Jay Gould (1836-1892)

Robber Baron Railroad President, of New York

Associated Houses

Gould Homestead


Jay Gould Mansion

579 Fifth Avenue, Manhattan



He was born at the Gould Homestead near Roxbury in the Catskills, New York. He was a sickly child who detested farm-life but whose intelligence was immediately obvious. He taught himself surveying and at age-15 left Roxbury having secured his first job helping to map Ulster County, making an extra dollar on the side for every house on which he made a "noon mark" by which the occupants could accurately keep time. He worked on the Delaware County map and in the same year (1856) that he published the "History of Delaware County & Border Wars of New York," he opened a tannery in Pennsylvania and established a work camp that became Gouldsboro.

After the Panic of 1857, Gould purchased cheap stock in the Rutland & Washington Railroad which placed him in control of the company. He left Pennsylvania with $80,000 and moved to New York City in 1859 where he would cement his reputation as one of the most duplicitous, corrupt, and ruthless of all the "Robber Barons". He continued with speculative investments in railroads and transformed the fortunes of the Rensselaer & Saratoga Railroad. Coupled with speculating in gold, he was a millionaire by 1865.

The Erie War, Black Friday, and "Lord Gordon-Gordon"

In 1867 James Fisk added him to the board of the Erie Railroad with Daniel Drew in order to out-hustle the ambitions of Cornelius Vanderbilt. In what became known as the "Erie War," the trio recruited "Boss" Tweed whose political ties to Tammany Hall authorized the issue of watered-down shares that Vanderbilt lost $7 million on in his failed attempt to buy them out. Gould emerged as President before he and Fisk later bankrupted Drew.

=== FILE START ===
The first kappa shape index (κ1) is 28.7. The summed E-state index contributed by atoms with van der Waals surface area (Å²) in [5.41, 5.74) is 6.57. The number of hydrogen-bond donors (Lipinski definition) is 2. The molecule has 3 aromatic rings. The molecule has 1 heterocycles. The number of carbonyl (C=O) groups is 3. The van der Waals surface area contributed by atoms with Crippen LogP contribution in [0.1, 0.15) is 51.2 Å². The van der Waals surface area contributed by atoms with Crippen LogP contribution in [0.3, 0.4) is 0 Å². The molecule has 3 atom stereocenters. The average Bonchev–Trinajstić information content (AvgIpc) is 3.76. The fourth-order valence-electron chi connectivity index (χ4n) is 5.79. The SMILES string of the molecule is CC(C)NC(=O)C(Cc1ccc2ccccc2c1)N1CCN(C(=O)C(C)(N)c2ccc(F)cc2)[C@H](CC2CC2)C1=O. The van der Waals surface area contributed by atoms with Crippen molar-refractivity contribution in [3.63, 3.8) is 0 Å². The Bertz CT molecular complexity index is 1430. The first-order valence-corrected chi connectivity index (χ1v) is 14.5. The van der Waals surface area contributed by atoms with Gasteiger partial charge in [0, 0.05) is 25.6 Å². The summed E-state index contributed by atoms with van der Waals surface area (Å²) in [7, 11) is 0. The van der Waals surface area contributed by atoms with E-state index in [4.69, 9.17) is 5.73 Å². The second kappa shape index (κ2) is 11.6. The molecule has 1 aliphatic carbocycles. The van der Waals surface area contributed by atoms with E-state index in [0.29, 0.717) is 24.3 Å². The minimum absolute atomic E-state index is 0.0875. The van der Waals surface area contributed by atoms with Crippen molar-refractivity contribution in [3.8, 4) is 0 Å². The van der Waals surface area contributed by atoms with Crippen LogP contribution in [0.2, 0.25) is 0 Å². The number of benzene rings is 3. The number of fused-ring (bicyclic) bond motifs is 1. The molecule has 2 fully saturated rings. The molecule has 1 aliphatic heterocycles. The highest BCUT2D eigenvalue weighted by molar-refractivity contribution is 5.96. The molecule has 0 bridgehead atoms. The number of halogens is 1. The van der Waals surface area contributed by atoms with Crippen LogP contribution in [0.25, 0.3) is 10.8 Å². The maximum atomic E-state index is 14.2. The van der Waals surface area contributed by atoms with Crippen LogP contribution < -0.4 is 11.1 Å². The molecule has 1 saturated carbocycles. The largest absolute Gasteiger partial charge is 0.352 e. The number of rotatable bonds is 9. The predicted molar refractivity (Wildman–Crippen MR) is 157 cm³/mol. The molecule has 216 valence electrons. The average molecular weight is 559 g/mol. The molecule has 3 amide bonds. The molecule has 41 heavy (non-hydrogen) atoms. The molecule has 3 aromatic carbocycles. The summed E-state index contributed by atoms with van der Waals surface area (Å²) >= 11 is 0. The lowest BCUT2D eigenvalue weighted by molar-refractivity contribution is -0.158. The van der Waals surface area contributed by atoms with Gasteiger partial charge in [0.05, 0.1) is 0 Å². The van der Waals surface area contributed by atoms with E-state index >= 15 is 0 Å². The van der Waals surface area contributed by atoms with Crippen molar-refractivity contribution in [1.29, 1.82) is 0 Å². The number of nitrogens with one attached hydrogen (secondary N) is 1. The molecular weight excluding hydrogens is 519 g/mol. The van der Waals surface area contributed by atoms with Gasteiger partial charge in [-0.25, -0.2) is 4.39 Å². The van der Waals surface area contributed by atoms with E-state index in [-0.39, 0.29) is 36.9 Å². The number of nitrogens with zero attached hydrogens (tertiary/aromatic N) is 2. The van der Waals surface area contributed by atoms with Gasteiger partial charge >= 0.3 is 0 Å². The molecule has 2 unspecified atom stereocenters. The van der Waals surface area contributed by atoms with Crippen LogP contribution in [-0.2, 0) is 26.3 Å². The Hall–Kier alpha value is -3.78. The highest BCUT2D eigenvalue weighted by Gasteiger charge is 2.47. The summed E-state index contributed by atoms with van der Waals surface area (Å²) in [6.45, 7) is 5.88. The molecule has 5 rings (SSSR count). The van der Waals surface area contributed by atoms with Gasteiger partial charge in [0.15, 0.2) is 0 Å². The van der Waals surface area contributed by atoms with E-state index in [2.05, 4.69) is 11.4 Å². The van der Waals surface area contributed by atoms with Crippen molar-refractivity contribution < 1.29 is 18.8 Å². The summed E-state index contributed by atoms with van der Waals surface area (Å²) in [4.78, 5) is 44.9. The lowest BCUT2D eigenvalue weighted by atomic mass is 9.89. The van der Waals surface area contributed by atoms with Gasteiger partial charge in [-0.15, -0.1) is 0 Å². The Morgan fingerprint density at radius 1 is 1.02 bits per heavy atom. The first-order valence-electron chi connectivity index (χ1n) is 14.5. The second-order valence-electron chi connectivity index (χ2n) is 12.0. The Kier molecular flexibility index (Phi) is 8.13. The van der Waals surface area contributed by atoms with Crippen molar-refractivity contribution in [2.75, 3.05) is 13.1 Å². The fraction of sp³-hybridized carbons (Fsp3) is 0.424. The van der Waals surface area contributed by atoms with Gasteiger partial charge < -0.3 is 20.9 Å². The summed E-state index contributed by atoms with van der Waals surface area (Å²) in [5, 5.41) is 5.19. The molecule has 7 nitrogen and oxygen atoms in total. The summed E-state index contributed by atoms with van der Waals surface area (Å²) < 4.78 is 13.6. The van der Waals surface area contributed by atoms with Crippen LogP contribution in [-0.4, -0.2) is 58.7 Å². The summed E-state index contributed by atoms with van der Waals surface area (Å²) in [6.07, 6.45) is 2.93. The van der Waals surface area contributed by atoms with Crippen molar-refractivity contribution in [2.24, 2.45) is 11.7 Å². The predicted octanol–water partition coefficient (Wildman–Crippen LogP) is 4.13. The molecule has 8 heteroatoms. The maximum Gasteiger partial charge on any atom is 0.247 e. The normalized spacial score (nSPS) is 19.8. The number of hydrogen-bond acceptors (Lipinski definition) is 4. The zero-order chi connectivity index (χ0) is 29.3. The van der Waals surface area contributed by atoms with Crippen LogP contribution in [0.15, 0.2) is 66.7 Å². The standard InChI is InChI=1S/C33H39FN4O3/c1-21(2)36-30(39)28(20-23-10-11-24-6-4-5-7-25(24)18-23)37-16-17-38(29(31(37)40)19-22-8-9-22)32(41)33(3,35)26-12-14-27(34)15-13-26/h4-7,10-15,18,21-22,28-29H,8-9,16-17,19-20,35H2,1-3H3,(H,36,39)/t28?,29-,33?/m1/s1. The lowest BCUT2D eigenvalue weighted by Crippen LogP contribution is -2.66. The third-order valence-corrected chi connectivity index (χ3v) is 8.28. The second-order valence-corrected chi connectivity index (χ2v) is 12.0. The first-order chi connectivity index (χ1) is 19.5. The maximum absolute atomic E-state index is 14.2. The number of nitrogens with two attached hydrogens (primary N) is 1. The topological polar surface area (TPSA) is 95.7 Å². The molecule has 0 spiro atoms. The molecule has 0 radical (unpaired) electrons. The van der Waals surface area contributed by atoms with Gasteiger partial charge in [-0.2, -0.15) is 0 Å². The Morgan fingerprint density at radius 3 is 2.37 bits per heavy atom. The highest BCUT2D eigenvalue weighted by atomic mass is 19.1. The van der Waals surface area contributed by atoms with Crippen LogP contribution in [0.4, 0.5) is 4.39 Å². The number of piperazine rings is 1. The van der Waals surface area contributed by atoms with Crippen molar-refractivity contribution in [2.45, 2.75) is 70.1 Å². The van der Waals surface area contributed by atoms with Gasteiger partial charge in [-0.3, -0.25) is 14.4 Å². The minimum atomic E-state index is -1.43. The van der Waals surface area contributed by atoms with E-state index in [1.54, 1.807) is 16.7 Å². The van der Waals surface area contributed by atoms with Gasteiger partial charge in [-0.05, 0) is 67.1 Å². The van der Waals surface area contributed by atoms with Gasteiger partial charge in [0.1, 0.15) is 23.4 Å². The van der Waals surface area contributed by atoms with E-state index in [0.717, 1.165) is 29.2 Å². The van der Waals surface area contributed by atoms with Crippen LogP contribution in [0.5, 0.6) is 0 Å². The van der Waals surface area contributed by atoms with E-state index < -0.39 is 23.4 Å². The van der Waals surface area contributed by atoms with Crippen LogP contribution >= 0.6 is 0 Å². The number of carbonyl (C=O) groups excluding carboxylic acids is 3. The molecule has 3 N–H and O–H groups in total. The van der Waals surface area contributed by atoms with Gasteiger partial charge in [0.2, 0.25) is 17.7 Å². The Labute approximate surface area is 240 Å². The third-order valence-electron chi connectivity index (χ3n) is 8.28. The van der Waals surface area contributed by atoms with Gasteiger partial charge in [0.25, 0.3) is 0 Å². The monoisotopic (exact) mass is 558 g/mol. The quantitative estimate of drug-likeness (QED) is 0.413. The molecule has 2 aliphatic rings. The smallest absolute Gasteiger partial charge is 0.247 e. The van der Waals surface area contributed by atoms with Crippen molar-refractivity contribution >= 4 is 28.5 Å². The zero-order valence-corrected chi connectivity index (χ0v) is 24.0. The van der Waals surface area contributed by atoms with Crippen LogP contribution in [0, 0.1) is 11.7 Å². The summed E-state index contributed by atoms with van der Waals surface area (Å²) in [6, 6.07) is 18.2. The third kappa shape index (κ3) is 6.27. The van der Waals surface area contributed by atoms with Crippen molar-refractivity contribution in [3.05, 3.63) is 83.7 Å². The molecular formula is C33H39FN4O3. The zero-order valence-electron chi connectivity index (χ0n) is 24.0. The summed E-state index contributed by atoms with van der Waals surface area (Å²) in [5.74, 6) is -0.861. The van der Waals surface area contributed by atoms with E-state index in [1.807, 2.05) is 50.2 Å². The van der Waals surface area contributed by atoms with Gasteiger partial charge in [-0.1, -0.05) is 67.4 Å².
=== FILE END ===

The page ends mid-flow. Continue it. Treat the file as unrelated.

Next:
In 1869, Gould and Fisk contrived to corner the Gold market: their aim was to drive up the price of wheat so that western farmers would sell which would result in more freight moving east and therefore skyrocket the profits of the Erie Railroad. Gould paid off President Grant's brother-in-law to get inside information and bribed members of the New York legislature before putting their plan into action. The ensuing panic on what became known as "Black Friday" ruined thousands both rich and poor, and among his more notable victims that day was LeGrand Lockwood. The resulting public outcry forced Gould to relinquish control of the Erie Railroad, but he was now worth $25 million. 

In 1873, Gould got a taste of his own medicine when he approached a conman posing as one "Lord Gordon-Gordon," supposedly on the look out for land on which to settle his clansmen. Gould bribed him with $1 million in railroad stock which the "Lord" promptly cashed. Having escaped to Canada, Gould - with the help of several future Congressmen - caught him but they were arrested for kidnapping before reaching the border. After a tense diplomatic standoff, Gould and his cronies were released and the Lord ordered back to the U.S. Before that happened, Gordon held a lavish party and then shot himself.